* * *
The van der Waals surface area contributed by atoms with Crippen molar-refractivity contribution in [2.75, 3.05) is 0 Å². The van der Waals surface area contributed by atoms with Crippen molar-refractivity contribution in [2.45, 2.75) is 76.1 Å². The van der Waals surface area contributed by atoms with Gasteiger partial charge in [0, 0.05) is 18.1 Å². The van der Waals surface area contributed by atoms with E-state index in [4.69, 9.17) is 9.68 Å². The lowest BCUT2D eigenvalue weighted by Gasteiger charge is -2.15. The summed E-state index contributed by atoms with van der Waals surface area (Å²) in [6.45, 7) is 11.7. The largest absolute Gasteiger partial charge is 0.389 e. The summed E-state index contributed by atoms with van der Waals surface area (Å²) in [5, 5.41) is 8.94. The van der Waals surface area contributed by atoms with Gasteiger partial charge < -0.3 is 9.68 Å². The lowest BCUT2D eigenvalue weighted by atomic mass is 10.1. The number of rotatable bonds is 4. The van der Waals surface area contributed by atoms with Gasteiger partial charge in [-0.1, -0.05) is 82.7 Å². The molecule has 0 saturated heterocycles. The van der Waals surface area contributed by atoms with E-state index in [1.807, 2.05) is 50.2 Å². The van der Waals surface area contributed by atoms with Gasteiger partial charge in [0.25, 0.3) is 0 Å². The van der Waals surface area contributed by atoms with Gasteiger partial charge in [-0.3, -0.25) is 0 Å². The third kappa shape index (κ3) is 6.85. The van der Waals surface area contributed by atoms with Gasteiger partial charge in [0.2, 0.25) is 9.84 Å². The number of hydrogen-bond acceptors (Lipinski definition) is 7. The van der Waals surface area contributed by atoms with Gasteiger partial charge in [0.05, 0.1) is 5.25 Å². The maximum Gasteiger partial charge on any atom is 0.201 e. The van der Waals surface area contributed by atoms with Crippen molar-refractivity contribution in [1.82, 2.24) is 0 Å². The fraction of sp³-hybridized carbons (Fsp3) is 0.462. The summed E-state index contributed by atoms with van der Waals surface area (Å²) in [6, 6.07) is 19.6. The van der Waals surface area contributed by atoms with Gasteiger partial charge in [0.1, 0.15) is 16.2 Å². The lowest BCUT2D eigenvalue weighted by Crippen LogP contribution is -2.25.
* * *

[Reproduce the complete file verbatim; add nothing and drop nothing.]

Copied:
The van der Waals surface area contributed by atoms with Crippen molar-refractivity contribution in [2.75, 3.05) is 0 Å². The van der Waals surface area contributed by atoms with Crippen molar-refractivity contribution in [2.45, 2.75) is 76.1 Å². The van der Waals surface area contributed by atoms with Gasteiger partial charge in [0, 0.05) is 18.1 Å². The van der Waals surface area contributed by atoms with E-state index in [4.69, 9.17) is 9.68 Å². The lowest BCUT2D eigenvalue weighted by Gasteiger charge is -2.15. The summed E-state index contributed by atoms with van der Waals surface area (Å²) in [6.45, 7) is 11.7. The largest absolute Gasteiger partial charge is 0.389 e. The summed E-state index contributed by atoms with van der Waals surface area (Å²) in [5, 5.41) is 8.94. The van der Waals surface area contributed by atoms with Gasteiger partial charge < -0.3 is 9.68 Å². The lowest BCUT2D eigenvalue weighted by atomic mass is 10.1. The number of rotatable bonds is 4. The van der Waals surface area contributed by atoms with Gasteiger partial charge in [-0.1, -0.05) is 82.7 Å². The molecule has 0 saturated heterocycles. The van der Waals surface area contributed by atoms with E-state index in [1.807, 2.05) is 50.2 Å². The van der Waals surface area contributed by atoms with Gasteiger partial charge in [0.25, 0.3) is 0 Å². The van der Waals surface area contributed by atoms with Gasteiger partial charge in [-0.3, -0.25) is 0 Å². The third kappa shape index (κ3) is 6.85. The van der Waals surface area contributed by atoms with Gasteiger partial charge in [0.2, 0.25) is 9.84 Å². The number of hydrogen-bond acceptors (Lipinski definition) is 7. The van der Waals surface area contributed by atoms with Gasteiger partial charge in [0.05, 0.1) is 5.25 Å². The maximum Gasteiger partial charge on any atom is 0.201 e. The van der Waals surface area contributed by atoms with Crippen molar-refractivity contribution in [1.82, 2.24) is 0 Å². The fraction of sp³-hybridized carbons (Fsp3) is 0.462. The summed E-state index contributed by atoms with van der Waals surface area (Å²) in [6, 6.07) is 19.6. The van der Waals surface area contributed by atoms with Gasteiger partial charge in [0.1, 0.15) is 16.2 Å². The lowest BCUT2D eigenvalue weighted by Crippen LogP contribution is -2.25.